Unilever unveiled the CreaSolv process to recycle sachets that is inspired by an innovation used to recycle TV sets.
Developed with the Fraunhofer Institute for Process Engineering and Packaging IVV in Germany, the technology has been adapted from a method used to separate brominated flame retardants from waste electrical and electronic equipment polymers.
During the process, the plastic is recovered from the sachet, and the plastic then used to create new sachets for Unilever products – creating a full circular economy approach.
“Billions of sachets are used once and just thrown away, all over the world, ending up in landfill or in our waterways and oceans,” said David Blanchard, chief R&D officer.
“There is a clear economic case for delivering this. We know that globally US$80-120 billion is lost to the economy through failing to properly recycle plastics each year.”
“We believe that our commitment to making 100% of our packaging recyclable, reusable or compostable will support the long-term growth of our business.”
“We intend to make this tech open source and would hope to scale the technology with industry partners, so others – including our competitors – can use it.”
Unilever will open a pilot plant in Indonesia later this year to test the long-term commercial viability of the technology.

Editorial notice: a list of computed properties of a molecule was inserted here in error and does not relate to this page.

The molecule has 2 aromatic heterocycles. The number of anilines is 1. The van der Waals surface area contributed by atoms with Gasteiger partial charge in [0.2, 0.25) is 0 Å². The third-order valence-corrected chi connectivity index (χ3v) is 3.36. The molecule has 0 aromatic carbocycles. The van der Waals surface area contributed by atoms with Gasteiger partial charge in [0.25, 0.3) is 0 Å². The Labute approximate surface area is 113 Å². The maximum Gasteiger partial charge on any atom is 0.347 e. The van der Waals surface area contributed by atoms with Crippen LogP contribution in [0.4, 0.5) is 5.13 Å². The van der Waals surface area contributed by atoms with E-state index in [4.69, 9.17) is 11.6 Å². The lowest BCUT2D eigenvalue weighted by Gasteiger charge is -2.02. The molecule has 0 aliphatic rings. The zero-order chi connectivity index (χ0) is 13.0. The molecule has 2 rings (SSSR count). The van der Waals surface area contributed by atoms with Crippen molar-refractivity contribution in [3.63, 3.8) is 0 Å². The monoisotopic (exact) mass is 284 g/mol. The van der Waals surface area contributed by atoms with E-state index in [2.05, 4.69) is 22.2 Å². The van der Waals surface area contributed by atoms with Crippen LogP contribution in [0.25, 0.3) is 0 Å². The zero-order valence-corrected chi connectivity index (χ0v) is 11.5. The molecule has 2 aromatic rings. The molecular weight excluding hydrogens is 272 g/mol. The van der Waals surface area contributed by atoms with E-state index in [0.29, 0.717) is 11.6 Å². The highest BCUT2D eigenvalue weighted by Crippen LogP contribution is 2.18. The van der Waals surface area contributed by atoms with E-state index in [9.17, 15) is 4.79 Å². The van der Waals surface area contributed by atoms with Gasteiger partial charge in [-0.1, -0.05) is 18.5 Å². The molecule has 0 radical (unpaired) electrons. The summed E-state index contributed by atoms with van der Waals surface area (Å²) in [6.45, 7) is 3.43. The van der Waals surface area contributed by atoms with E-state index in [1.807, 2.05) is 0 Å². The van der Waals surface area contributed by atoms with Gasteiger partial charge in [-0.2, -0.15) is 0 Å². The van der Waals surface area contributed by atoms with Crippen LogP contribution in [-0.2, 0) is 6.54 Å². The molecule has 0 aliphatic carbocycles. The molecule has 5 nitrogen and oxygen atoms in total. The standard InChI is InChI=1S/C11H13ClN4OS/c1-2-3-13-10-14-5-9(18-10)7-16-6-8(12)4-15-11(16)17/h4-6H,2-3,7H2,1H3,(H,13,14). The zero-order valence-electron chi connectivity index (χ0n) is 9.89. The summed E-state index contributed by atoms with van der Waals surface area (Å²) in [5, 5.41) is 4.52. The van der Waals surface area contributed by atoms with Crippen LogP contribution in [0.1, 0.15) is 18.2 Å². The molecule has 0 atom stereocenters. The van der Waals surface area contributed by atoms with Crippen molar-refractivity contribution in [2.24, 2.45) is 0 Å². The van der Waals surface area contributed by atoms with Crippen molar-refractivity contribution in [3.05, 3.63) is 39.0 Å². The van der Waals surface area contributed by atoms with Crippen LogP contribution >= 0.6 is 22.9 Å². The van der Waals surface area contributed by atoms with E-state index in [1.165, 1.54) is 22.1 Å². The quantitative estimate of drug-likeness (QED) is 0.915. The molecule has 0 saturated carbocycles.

The country reportedly produces 64 million tons every year, with 1.3 million tons ending up in the ocean.
To tackle the industry-wide sachet waste issue, Unilever is looking to create a sustainable system change by setting up waste collection schemes to channel the sachets to be recycled.
Currently Unilever is testing this by working with local waste banks, governments and retailers and will look to empower waste pickers, integrate them into the mainstream economy and to provide a potential long term income, generating wider growth in the economy.
This announcement is part of Unilever’s pledge to ensure all of its plastic packaging is fully reusable, recyclable or compostable by 2025.
The company had already committed to reducing the weight of its packaging by one-third by 2020 and increasing the use of recycled plastic content in its packaging to at least 25% by 2025.